Bicycling the TransAmerica Trail

Cycling Across the US, Coast to Coast

Bicycling Adventure #3

54 days, 3,783 miles, Jul-Aug 2010

Ray Jardine

2010/07/23Idaho page 9 of 54

Day 9, Idaho

From Brownlee Reservoir to Riggins Idaho

Sign seen along the way.

I started out from the picnic area at Brownlee Reservoir at first light, and proceeded to tackle the next hill, a 2,200-foot climb. This type of country is so interesting, and on a bike you have lots of time to study it, especially while pedaling steeply uphill, going 5 mph at best. The lower elevations are sagebrush country, and the shade is lacking except when by water and the pretty cottonwood trees. Then you climb higher and get into the beautiful pines, and higher still the Douglas fir. And at that elevation the day is no longer hot, so you have to put on some more clothes for the screaming descent.

The pass at 4,131'

I coasted or pedaled fast all the way down to the little town of Cambridge, and enjoyed a filling breakfast in a café. The locals are friendly and seemed to be used to cyclists passing through, because they don't take the slightest notice of bicycle-type clothes. At first I felt conspicuous in my lycra shorts and gaudy arm sleeves designed to attract the attention of passing motorists. But now I'm used to wearing them, even in restaurants and stores. On my way out of the café, I met a farmer going in, and he stopped to talk in a most friendly way.

From there the TransAmerica route heads north for quite a ways, 150 miles or so. So for the next day and a half I wouldn't make much progress towards the east coast. The problem is the Bitterroot Mountains of Idaho standing in the way. They are too rugged for any roads. So one must go around them.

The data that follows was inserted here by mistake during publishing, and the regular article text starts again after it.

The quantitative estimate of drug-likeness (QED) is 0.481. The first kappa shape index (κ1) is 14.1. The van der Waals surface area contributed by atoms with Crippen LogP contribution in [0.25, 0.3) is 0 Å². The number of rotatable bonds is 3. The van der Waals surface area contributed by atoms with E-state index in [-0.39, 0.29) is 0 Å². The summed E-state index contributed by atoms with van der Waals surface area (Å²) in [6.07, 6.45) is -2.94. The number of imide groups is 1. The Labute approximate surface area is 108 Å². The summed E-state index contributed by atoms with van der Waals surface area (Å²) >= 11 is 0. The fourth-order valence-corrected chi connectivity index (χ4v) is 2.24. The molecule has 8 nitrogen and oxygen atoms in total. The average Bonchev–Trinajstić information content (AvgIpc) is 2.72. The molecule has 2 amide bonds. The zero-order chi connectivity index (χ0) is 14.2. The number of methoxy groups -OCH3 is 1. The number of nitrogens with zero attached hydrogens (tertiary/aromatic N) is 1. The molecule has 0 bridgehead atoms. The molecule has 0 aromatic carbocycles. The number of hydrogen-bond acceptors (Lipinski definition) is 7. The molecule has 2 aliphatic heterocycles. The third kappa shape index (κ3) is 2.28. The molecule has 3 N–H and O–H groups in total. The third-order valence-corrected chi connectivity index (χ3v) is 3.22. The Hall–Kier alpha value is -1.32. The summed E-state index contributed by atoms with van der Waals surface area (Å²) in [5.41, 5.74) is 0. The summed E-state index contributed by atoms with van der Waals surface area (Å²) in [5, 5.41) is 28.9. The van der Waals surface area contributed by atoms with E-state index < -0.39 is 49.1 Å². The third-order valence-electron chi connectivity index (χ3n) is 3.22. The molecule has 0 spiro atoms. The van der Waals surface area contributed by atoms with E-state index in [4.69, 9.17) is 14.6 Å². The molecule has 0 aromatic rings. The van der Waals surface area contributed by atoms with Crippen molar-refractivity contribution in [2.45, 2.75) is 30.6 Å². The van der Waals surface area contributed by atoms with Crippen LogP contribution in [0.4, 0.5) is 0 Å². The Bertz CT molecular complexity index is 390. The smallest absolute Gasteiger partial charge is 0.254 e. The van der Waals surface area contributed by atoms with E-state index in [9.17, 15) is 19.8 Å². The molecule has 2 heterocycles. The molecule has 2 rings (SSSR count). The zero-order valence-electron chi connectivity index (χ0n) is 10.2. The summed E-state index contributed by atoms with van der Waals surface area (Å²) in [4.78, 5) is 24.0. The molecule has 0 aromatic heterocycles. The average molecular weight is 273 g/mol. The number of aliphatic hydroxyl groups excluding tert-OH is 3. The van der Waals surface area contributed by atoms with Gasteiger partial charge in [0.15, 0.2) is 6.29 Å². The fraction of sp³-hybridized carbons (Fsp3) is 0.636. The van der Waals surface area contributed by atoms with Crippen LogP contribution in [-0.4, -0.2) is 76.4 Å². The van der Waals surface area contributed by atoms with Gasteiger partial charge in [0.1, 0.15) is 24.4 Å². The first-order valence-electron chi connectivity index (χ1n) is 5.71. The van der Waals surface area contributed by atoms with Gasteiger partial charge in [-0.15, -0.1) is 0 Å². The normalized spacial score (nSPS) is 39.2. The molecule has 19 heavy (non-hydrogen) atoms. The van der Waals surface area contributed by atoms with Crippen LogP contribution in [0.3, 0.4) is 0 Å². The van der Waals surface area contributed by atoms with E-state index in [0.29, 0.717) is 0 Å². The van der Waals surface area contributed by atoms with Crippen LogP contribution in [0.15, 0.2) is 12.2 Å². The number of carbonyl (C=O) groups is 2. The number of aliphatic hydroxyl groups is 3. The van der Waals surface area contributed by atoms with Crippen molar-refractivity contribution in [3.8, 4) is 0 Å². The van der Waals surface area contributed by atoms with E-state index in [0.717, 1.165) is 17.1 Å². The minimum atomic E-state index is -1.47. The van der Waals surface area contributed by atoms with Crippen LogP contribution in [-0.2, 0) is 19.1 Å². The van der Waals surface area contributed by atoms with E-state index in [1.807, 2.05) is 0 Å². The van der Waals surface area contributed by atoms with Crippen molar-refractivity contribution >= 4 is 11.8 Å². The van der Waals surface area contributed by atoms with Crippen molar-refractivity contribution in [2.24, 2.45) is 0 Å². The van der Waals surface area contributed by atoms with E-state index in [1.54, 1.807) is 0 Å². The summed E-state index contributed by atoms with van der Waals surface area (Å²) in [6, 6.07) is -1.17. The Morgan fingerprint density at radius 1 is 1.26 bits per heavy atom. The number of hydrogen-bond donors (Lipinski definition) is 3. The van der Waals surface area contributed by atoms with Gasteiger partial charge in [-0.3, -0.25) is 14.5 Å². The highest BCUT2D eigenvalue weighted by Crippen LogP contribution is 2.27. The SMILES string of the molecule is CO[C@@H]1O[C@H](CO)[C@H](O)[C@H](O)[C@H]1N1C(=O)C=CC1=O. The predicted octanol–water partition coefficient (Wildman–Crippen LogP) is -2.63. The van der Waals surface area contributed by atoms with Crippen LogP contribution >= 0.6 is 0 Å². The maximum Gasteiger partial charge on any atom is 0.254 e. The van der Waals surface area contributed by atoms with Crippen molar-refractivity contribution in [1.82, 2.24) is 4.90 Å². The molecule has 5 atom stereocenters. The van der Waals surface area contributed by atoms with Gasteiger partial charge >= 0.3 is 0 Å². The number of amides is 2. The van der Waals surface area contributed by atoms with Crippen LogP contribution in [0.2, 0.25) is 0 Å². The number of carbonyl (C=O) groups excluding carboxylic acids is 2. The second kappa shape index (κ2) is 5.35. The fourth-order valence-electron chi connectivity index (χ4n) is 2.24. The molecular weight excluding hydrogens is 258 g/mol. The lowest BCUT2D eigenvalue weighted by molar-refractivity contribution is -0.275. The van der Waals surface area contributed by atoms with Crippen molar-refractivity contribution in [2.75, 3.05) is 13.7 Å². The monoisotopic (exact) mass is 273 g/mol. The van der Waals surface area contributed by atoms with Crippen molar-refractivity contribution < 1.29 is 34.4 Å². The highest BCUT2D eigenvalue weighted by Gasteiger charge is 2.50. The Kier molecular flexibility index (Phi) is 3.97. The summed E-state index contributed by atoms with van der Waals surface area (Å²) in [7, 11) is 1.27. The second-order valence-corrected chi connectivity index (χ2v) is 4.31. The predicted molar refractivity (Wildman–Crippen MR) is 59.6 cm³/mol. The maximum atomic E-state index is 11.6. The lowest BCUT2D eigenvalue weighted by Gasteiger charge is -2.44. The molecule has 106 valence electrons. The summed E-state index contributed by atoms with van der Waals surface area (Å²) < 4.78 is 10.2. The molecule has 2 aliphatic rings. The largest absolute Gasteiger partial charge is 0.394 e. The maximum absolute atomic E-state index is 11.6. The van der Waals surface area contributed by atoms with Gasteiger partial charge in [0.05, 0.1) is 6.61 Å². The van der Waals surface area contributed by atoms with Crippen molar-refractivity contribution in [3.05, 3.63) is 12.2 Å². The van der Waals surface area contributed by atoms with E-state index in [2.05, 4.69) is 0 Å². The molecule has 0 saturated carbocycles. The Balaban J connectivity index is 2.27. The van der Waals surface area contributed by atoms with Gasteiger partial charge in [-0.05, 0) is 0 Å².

Country store for cold drinks

Ten miles further I hauled into another little country store for cold drinks, and the clerk said she sees about 20 cyclists a day, and that last year she saw twice that.

Ten miles further and another small town and stores. A guy could get used to this, hopping from one store to the next. So nice, especially in this heat.

But by now the headwinds were slowing progress, so it took me quite a long while to reach the next town, New Meadows, 19 miles further on. In fact, I took a nice little break halfway there, at a campground in a beautiful forest.

I took a refreshing nap on this picnic table.

Reaching New Meadows I ate a late lunch, then climbed back on my bike again for the next stint. By and by, the road began to go downhill, and pretty soon I was flying. So on a whim I decided to try to reach Riggins, 34 miles away. The secret: stay on the bike - no matter how tired - and pedal like mad.

I reached Riggins, but as luck would have it, the town was having a festival, and people were out in droves. It took me a whopping two hours to find a place to camp. Well, naturally I'm picky. But I ended up camping on the very best place of all, right behind a fancy motel on a patch of grass, hidden from view. Never mind the sprinklers coming on in the wee hours. It sounded like rain, and I'm used to that. In my Spitfire under my tarp I slept dry as a bone, and by morning my tarp had dried.

Photo taken in the black of night.

Miles pedaled today: 111

The story has 54 pages. This is page 9.
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